The chances of breaking your bat will increase with wanting to change the momentum of the ball. That includes not only a change in the speed of the ball, but also the change in its direction/angle. Hitting a straight drive will increase the chance of breaking, whereas playing a leg glance or a late cut will decrease the chance of breaking. A block stroke will be somewhere in between.
(Note that a block stroke, although usually played with a light grip, is not intended to "catch" the ball and reduce its speed. Rather, it is intended to change the direction away from the stumps and downwards.)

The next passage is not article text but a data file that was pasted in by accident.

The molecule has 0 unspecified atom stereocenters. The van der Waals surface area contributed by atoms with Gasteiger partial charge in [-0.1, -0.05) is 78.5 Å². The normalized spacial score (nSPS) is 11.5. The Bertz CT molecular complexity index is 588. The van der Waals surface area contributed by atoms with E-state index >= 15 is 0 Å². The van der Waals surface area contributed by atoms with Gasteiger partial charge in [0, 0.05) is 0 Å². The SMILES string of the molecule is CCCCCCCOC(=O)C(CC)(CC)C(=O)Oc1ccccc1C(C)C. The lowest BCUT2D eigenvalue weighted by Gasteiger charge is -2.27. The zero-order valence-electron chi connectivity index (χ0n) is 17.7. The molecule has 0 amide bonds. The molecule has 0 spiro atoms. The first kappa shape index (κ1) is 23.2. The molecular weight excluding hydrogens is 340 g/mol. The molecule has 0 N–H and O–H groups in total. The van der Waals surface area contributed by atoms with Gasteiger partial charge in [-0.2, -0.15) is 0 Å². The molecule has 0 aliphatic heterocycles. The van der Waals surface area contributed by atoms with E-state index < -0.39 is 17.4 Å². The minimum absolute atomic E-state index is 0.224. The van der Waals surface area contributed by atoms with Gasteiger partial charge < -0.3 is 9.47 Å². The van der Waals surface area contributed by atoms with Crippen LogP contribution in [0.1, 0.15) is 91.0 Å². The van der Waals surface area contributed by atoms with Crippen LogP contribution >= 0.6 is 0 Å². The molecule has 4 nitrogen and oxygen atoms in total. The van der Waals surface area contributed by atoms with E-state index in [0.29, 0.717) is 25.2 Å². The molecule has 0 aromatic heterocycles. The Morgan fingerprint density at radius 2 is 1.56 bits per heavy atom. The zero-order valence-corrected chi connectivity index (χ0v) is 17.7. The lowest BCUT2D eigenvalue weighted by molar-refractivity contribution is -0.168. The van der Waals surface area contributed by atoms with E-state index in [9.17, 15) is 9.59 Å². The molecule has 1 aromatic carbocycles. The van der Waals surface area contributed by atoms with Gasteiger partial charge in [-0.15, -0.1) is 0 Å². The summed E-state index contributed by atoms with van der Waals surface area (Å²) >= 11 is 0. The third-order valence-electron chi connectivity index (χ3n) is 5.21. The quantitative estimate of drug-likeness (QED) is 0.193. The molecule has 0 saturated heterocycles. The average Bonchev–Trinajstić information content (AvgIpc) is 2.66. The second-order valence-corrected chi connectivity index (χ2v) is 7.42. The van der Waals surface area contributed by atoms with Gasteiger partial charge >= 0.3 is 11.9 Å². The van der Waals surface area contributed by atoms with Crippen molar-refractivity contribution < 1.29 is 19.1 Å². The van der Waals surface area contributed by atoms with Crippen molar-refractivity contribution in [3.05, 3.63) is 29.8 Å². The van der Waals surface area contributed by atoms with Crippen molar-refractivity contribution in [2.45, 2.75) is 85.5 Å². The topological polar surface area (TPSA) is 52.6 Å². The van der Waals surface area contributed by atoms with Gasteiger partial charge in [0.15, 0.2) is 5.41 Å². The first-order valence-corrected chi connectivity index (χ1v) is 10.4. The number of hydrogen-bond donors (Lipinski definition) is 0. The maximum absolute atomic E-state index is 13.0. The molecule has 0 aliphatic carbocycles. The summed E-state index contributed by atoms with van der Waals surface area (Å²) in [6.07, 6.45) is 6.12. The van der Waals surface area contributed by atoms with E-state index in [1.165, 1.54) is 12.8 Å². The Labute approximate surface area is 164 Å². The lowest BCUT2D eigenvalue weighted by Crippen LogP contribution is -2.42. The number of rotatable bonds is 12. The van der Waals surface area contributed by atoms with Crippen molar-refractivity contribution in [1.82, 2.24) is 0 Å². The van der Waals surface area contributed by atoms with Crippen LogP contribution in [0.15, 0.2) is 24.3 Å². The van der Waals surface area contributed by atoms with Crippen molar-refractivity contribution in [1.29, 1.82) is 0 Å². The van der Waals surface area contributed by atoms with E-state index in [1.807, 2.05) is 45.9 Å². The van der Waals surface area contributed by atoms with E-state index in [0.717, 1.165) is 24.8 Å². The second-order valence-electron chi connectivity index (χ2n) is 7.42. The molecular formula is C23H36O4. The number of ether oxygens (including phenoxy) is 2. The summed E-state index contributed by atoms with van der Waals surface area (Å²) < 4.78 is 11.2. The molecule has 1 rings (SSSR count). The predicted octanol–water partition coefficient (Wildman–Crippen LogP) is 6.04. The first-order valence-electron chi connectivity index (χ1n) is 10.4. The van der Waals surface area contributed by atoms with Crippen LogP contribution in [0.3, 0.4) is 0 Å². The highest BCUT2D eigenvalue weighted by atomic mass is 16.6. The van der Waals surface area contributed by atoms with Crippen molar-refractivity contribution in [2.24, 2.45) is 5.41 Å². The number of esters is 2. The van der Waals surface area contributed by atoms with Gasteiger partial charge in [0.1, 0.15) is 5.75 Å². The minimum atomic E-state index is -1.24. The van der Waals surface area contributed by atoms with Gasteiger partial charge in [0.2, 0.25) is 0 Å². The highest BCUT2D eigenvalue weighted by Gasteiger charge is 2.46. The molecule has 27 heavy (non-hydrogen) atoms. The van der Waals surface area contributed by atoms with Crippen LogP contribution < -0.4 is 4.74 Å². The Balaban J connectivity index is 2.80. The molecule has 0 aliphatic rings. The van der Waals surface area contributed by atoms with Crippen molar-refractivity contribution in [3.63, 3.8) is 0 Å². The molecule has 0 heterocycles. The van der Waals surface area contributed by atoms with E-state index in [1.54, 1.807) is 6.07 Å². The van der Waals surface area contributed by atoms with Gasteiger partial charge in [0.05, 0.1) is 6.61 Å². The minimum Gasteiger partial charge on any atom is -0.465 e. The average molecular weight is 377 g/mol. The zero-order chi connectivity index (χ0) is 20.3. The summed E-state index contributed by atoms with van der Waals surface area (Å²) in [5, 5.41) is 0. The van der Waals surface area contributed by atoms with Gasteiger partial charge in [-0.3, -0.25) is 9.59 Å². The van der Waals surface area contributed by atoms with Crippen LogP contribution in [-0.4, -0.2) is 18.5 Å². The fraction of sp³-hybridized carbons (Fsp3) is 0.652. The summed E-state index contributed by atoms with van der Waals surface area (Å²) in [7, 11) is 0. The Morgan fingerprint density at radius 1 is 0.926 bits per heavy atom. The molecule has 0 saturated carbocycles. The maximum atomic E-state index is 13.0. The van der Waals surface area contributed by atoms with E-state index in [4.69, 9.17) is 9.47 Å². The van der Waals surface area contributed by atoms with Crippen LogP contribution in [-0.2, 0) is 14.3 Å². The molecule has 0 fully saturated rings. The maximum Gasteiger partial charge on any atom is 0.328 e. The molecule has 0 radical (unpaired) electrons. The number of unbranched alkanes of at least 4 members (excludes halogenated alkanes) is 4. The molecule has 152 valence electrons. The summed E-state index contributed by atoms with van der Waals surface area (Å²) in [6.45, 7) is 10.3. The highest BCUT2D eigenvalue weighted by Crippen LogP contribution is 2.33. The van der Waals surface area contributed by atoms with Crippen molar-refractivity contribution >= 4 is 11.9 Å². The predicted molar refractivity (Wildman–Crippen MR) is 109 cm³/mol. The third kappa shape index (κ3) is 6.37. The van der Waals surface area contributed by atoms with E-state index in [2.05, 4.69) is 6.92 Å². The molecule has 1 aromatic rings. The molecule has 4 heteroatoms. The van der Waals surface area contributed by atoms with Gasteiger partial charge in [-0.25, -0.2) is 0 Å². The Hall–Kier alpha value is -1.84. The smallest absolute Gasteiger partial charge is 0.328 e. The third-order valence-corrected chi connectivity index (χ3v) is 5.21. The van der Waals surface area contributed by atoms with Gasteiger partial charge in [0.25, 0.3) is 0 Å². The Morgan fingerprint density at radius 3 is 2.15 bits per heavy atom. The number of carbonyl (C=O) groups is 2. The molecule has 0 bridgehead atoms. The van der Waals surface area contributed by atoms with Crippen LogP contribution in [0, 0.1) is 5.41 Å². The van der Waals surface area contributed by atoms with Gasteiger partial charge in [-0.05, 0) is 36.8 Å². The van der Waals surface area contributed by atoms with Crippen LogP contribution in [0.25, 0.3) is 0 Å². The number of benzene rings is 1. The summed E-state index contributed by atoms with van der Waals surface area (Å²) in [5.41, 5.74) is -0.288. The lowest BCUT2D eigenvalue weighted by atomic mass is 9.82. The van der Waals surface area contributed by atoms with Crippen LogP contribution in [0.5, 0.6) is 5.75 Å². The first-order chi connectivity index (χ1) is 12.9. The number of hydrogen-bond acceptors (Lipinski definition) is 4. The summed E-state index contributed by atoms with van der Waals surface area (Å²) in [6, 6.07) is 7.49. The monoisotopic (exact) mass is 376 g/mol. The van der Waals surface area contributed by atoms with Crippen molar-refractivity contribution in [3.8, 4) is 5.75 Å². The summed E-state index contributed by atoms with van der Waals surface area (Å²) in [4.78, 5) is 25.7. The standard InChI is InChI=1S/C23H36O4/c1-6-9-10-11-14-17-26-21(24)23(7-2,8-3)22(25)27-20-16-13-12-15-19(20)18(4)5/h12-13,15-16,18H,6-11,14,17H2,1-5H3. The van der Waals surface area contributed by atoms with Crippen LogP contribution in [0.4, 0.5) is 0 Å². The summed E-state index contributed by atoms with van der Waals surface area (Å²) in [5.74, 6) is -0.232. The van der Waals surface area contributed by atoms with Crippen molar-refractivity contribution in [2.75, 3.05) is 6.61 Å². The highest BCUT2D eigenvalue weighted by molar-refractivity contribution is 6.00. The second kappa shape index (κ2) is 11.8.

To hit a "six" (a cricket home run), you actually don't have to change the momentum of the ball too much (and risk breaking your bat). Youtube shows you how it's done with the Dilscoop: "That's using the pace to your advantage."
(Taken from here.)
In practice, the best ways to break your bat are to play with a dried-out bat, jamming the ball between your bat and the ground whilst attempting to hit a fast yorker, and hitting a rigid metal object (in the nets). I've done all.